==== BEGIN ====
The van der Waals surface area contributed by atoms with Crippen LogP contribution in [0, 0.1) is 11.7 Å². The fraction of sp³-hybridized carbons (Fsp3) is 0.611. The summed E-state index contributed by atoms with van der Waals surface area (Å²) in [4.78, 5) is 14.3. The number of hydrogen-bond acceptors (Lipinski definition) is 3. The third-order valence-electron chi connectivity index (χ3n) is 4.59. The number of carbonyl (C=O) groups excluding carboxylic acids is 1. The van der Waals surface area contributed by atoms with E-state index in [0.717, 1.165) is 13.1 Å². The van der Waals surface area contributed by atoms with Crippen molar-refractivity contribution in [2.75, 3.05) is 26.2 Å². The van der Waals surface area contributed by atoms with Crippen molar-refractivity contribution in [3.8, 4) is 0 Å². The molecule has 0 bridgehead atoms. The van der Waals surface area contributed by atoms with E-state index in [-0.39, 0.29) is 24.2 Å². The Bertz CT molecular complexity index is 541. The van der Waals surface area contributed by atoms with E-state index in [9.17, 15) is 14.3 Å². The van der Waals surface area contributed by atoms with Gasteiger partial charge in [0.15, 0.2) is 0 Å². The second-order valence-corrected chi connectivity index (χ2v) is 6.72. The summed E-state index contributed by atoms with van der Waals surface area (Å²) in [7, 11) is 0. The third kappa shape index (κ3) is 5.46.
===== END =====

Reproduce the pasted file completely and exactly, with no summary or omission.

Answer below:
The van der Waals surface area contributed by atoms with Crippen LogP contribution in [0, 0.1) is 11.7 Å². The fraction of sp³-hybridized carbons (Fsp3) is 0.611. The summed E-state index contributed by atoms with van der Waals surface area (Å²) in [4.78, 5) is 14.3. The number of hydrogen-bond acceptors (Lipinski definition) is 3. The third-order valence-electron chi connectivity index (χ3n) is 4.59. The number of carbonyl (C=O) groups excluding carboxylic acids is 1. The van der Waals surface area contributed by atoms with E-state index in [0.717, 1.165) is 13.1 Å². The van der Waals surface area contributed by atoms with Crippen molar-refractivity contribution in [2.75, 3.05) is 26.2 Å². The van der Waals surface area contributed by atoms with Crippen molar-refractivity contribution in [3.8, 4) is 0 Å². The molecule has 0 bridgehead atoms. The van der Waals surface area contributed by atoms with E-state index in [-0.39, 0.29) is 24.2 Å². The Bertz CT molecular complexity index is 541. The van der Waals surface area contributed by atoms with E-state index in [9.17, 15) is 14.3 Å². The van der Waals surface area contributed by atoms with Gasteiger partial charge in [0.15, 0.2) is 0 Å². The second-order valence-corrected chi connectivity index (χ2v) is 6.72. The summed E-state index contributed by atoms with van der Waals surface area (Å²) in [7, 11) is 0. The third kappa shape index (κ3) is 5.46.